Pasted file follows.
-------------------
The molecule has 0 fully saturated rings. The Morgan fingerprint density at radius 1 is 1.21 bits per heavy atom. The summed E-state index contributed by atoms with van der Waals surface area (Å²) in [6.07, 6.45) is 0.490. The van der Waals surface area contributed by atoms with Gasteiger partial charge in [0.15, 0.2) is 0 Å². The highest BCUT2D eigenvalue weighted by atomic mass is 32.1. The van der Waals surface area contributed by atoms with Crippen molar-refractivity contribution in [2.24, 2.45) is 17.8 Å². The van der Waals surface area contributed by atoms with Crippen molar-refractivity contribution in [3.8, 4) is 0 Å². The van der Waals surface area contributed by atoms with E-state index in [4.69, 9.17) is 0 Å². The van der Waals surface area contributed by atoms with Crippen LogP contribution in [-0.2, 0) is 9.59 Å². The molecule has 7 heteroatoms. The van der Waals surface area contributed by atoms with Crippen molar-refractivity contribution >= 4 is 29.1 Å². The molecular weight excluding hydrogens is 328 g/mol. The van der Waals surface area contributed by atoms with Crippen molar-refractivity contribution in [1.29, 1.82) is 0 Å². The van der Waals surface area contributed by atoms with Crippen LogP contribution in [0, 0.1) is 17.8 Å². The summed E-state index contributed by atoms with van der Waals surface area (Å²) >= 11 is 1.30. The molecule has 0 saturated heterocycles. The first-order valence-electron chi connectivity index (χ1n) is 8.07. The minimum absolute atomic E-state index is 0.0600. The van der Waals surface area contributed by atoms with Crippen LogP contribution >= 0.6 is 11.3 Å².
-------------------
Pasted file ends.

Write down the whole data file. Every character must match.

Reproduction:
The molecule has 0 fully saturated rings. The Morgan fingerprint density at radius 1 is 1.21 bits per heavy atom. The summed E-state index contributed by atoms with van der Waals surface area (Å²) in [6.07, 6.45) is 0.490. The van der Waals surface area contributed by atoms with Gasteiger partial charge in [0.15, 0.2) is 0 Å². The highest BCUT2D eigenvalue weighted by atomic mass is 32.1. The van der Waals surface area contributed by atoms with Crippen molar-refractivity contribution in [2.24, 2.45) is 17.8 Å². The van der Waals surface area contributed by atoms with Crippen molar-refractivity contribution in [3.8, 4) is 0 Å². The van der Waals surface area contributed by atoms with E-state index in [4.69, 9.17) is 0 Å². The van der Waals surface area contributed by atoms with Crippen LogP contribution in [-0.2, 0) is 9.59 Å². The molecule has 7 heteroatoms. The van der Waals surface area contributed by atoms with Crippen molar-refractivity contribution >= 4 is 29.1 Å². The molecular weight excluding hydrogens is 328 g/mol. The van der Waals surface area contributed by atoms with Crippen molar-refractivity contribution in [1.29, 1.82) is 0 Å². The van der Waals surface area contributed by atoms with Crippen LogP contribution in [0, 0.1) is 17.8 Å². The summed E-state index contributed by atoms with van der Waals surface area (Å²) >= 11 is 1.30. The molecule has 0 saturated heterocycles. The first-order valence-electron chi connectivity index (χ1n) is 8.07. The minimum absolute atomic E-state index is 0.0600. The van der Waals surface area contributed by atoms with Crippen LogP contribution >= 0.6 is 11.3 Å².